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Hilton Atlanta, 303
Transportation and Public Utilities Group
Saturday, Jan. 5, 2019 2:30 PM - 4:30 PM
- Chair: Frank A. Wolak, Stanford University
Dynamic Competition and Arbitrage in Electricity Markets: The Role of Financial Traders
AbstractAs in most commodities markets, deregulated electricity markets allow the participation of purely financial traders to enhance informational and productive efficiency. The presence of financial players is expected, among other things, to help eliminate predictable pricing gaps between forward and spot prices, which may arise in the presence of market power and are linked to productive inefficiency. However, we find that the impact of financial players on reducing pricing gaps has been limited, even using credibly exogenous variation in financial activity to address potential endogeneity. A forward premium persists. We show that financial traders effect on the premium was limited by two barriers. First, arbitrageurs do not have unlimited access to capital. Trading was reduced during the financial crisis, when capital availability was restricted. The second is regulation, as high transaction costs imposed by the regulator restricted arbitrage. Moreover, during this period we observe that some financial players appear to be betting in exactly the opposite direction of the pricing gap, sustaining large losses while doing so. We find evidence consistent with participants using forward market bids to affect congestion and thus increase the value of their Financial Transmission Rights (FTR), i.e. these financial players incur losses with one financial instrument to make larger profits with another, introducing artificial congestion to the system.
Who Benefits from Ratepayer-funded Auctions of Transmission Congestion Contracts? Evidence from New York
AbstractTransmission congestion contracts are derivative products that electricity retailers can use to change their future wholesale electricity price exposure to a different location. U.S. Congress is concerned by financial trader profits in auctions for these derivatives because the payouts are funded by ratepayers, not willing counterparties. I study firm-level positions in the New York Wholesale Electricity Market to investigate the causes of this concern. I find a small set of financial traders earn large, systematic profits on products that electricity retailers tend to avoid. However, trader participation can improve price signals on these and related products. Policy implications are discussed.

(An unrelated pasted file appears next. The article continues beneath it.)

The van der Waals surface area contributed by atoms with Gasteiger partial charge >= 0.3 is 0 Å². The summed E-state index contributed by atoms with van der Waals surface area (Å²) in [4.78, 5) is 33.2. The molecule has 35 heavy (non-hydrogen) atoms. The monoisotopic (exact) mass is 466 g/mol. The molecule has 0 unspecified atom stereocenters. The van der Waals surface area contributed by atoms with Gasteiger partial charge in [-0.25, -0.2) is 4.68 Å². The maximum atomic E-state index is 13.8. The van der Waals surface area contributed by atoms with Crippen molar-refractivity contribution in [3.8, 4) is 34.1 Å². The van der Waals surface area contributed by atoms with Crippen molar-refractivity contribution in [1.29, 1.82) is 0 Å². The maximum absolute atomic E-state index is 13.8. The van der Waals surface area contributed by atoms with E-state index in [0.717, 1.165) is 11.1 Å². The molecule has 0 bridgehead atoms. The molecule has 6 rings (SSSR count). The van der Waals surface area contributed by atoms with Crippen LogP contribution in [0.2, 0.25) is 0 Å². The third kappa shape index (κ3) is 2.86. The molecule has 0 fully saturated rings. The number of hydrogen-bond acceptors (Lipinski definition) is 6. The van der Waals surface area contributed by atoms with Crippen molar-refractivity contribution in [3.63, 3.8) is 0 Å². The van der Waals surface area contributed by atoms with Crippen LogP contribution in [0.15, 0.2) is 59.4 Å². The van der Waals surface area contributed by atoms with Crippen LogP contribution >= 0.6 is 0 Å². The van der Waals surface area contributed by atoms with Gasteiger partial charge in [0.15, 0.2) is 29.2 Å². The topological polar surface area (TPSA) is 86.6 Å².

Measuring the Impact of Purely Financial Participants on Wholesale and Retail Market Performance: The Case of Singapore
AbstractIn April 2015, Singapore introduced an anonymous futures market for wholesale electricity to increase competition faced by the vertically-integrated incumbent retailers. Four independent retailers subsequently entered. Using data on prices and other observable characteristics of all competitive retail contracts signed from October 2014 to March 2016, a larger average quantity of open futures contracts that clear during the term of the retail contract before the retail contract starts predicts a lower price for the retail contract. This outcome is consistent with increased futures market purchases by independent retailers causing lower retail prices. Consistent with the logic in Wolak (2000) that a larger volume of fixed-price forward contract obligations leads to offer prices closer to the supplier’s marginal cost of production, a larger volume of futures contracts clearing against short-term wholesale prices predicts lower half-hourly wholesale prices. Both empirical results support introducing purely financial players to improve both retail and wholesale market performance.
- Q4 - Energy
- Q5 - Environmental Economics